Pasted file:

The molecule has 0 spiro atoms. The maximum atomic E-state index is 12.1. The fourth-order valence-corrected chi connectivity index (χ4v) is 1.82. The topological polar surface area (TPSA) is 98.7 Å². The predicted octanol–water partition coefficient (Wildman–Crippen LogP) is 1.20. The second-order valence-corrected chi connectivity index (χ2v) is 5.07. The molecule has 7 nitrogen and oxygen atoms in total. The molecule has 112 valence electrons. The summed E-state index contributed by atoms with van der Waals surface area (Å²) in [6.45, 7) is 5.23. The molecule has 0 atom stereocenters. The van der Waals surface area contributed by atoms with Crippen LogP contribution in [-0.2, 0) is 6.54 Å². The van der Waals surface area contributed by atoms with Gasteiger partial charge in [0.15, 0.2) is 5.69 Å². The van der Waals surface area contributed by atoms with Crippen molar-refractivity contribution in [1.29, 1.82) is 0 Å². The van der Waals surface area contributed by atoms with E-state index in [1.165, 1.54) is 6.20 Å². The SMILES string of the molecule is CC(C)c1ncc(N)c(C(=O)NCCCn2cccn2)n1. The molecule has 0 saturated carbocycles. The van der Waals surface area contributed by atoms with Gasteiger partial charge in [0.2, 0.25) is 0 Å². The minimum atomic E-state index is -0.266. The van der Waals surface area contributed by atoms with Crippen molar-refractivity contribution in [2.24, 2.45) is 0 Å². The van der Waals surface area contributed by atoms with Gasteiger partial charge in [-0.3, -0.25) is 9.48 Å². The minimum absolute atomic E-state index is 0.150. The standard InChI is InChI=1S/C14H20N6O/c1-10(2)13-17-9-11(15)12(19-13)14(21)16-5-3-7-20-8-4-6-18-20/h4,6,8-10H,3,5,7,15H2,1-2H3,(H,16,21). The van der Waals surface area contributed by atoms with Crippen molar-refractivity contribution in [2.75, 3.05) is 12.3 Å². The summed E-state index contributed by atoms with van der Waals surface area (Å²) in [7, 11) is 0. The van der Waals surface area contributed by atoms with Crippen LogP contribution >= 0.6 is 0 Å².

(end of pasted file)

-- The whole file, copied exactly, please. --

The molecule has 0 spiro atoms. The maximum atomic E-state index is 12.1. The fourth-order valence-corrected chi connectivity index (χ4v) is 1.82. The topological polar surface area (TPSA) is 98.7 Å². The predicted octanol–water partition coefficient (Wildman–Crippen LogP) is 1.20. The second-order valence-corrected chi connectivity index (χ2v) is 5.07. The molecule has 7 nitrogen and oxygen atoms in total. The molecule has 112 valence electrons. The summed E-state index contributed by atoms with van der Waals surface area (Å²) in [6.45, 7) is 5.23. The molecule has 0 atom stereocenters. The van der Waals surface area contributed by atoms with Crippen LogP contribution in [-0.2, 0) is 6.54 Å². The van der Waals surface area contributed by atoms with Gasteiger partial charge in [0.15, 0.2) is 5.69 Å². The van der Waals surface area contributed by atoms with Crippen molar-refractivity contribution in [1.29, 1.82) is 0 Å². The van der Waals surface area contributed by atoms with E-state index in [1.165, 1.54) is 6.20 Å². The SMILES string of the molecule is CC(C)c1ncc(N)c(C(=O)NCCCn2cccn2)n1. The molecule has 0 saturated carbocycles. The van der Waals surface area contributed by atoms with Gasteiger partial charge in [0.2, 0.25) is 0 Å². The minimum atomic E-state index is -0.266. The van der Waals surface area contributed by atoms with Crippen molar-refractivity contribution in [2.24, 2.45) is 0 Å². The van der Waals surface area contributed by atoms with Gasteiger partial charge in [-0.3, -0.25) is 9.48 Å². The minimum absolute atomic E-state index is 0.150. The standard InChI is InChI=1S/C14H20N6O/c1-10(2)13-17-9-11(15)12(19-13)14(21)16-5-3-7-20-8-4-6-18-20/h4,6,8-10H,3,5,7,15H2,1-2H3,(H,16,21). The van der Waals surface area contributed by atoms with Crippen molar-refractivity contribution in [2.75, 3.05) is 12.3 Å². The summed E-state index contributed by atoms with van der Waals surface area (Å²) in [7, 11) is 0. The van der Waals surface area contributed by atoms with Crippen LogP contribution >= 0.6 is 0 Å².